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Javascript Remote Scripting

Technique that you might find useful

6:46 pm on Apr 24, 2002 (gmt 0)

WebmasterWorld Senior Member 10+ Year Member

I recently ran across a technique of communicating between client side javascript and a server that was rather new to me. It made for an interesting feature on an application I developed that could not have been done in any other way. I thought I'd share it with you all.

The problem basically is that for javascript to interact with the server, it must load another page. This is often inefficient in terms of bandwidth, processing, etc. and also isn't as kind of a UI for the visitor(delays with pages reloading). There would be alot of great things that could be done if javascript could talk dynamically with the web server.

There are a few ways of doing this that are less than desirable such as using java(microsoft's remote scripting method). The easier way is to have javascript load a file from the server(that doesnt get displayed) and read contents from the message sent back from the server. Generally, the problem here is that this is highly browser specific, such as in the case of an iframe or ilayer, and there is still alot of bandwidth overhead.

There is an alternative that works with most any browser that allows both cookies and javascript. The basic idea is that the javascript 'preloads' an external image file on the server. Data can be passed to the server in a GET type method within the image name (ex: "image.cgi?id=427358"). The server of course only has to return 1 btye of data in the image, as the image itself is not the point. In the response headers however, the server can set a value for a cookie. Javascript can also read cookies plain as day. If it is polling(setTimeout function) for a change in the cookie value, it can detect when the response from the server has been sent and do something accordingly (popup a message box, change a text field value, etc). This all can happen VERY quickly(easily under a second on a phone modem) compared to loading a new page with updates.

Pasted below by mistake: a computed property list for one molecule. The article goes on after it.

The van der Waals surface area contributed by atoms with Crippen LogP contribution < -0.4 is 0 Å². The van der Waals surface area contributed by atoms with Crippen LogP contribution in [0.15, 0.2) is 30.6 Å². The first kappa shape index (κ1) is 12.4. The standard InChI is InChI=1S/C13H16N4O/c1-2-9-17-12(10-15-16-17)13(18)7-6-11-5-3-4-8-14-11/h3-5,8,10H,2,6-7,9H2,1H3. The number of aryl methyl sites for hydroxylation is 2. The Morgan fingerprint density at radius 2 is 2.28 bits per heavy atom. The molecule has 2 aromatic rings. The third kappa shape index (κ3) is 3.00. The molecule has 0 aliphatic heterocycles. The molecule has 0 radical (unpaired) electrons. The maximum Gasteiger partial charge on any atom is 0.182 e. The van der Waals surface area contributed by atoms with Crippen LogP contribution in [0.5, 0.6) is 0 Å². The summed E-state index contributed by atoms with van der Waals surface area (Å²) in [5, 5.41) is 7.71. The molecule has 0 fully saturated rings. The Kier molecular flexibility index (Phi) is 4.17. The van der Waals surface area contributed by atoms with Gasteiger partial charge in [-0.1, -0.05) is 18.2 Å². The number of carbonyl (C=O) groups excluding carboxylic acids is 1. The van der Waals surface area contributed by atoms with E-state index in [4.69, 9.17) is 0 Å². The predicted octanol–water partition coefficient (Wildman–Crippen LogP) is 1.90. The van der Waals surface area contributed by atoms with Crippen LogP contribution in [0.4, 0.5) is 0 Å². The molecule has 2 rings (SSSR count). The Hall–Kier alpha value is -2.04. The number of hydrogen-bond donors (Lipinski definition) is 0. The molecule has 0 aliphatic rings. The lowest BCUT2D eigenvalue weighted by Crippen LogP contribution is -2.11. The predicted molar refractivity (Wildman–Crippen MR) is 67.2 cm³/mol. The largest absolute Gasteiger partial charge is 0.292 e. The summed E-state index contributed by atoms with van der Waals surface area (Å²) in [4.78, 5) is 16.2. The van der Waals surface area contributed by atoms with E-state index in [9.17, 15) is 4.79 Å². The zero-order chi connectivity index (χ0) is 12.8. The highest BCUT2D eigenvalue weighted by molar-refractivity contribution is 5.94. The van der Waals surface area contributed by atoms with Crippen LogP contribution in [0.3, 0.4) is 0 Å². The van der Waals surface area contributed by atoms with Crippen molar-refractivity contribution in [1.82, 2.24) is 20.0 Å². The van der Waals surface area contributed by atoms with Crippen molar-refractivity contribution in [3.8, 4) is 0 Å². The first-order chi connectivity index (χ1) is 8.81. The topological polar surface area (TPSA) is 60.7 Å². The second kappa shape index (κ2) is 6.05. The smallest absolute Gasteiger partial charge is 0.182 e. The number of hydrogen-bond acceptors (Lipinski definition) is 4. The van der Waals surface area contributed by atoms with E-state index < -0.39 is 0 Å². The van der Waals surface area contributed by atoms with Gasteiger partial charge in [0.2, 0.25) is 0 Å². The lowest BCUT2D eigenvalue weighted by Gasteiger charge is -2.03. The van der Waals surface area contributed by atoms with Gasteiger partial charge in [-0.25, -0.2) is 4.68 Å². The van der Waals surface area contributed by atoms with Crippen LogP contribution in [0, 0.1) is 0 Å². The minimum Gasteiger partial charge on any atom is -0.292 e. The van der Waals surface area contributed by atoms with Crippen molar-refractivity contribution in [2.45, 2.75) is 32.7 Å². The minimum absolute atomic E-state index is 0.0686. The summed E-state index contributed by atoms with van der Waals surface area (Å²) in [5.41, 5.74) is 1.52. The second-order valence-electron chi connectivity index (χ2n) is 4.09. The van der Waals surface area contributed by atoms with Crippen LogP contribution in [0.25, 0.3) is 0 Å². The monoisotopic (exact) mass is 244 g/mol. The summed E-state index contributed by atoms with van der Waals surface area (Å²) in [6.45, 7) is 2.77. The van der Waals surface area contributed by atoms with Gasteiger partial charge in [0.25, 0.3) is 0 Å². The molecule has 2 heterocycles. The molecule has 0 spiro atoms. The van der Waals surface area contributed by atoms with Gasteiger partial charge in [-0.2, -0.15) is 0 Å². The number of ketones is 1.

Of course, there are compatibility issues with this, but for nonessential features or controlled environments, this could be very useful.

The best online resource (where I found out about this) seems to be: http://ashleyit.com/rs

Feel free to remove that link if you need to.

4:46 pm on Apr 26, 2002 (gmt 0)

10+ Year Member

Hi ggrot,

I also think this is a very interesting topic. I've experimented with Brent's libraries and they work very well.

There's a new technique discussed at dotvoid [dotvoid.com], it requires a dom browser but also is very interesting.

Here's another interesting article on Remote Scripting with IFRAME [developer.apple.com].

5:04 pm on Apr 26, 2002 (gmt 0)

WebmasterWorld Senior Member 10+ Year Member

Interesting, I was unaware that you could load external javascript files dynamically. Thats a nice addition. The iframe stuff seems to be a slightly higher bandwidth overhead, and doesn't work on netscape 4x.
4:34 am on Apr 27, 2002 (gmt 0)

10+ Year Member

Hi ggrot,

With NN4 you can dynamically load a file into a Layer object - just like an iframe.

The iframe technique requires that the remote page call a function in the original page. Tim Scarfe [developer-x.com] and Aaron Boodman [youngpup.net] have developed a technique where this is not required (IE and Moz only). See the project at Tim's old site.

But if you need cross-browser RPC's, you just can't beat Brent's work.

I'm not quite to the point that I understand it all yet, but Scott Andrew LePera has an XML-RPC [scottandrew.com] message builder, written in JavaScript. It uses Brent's lib.


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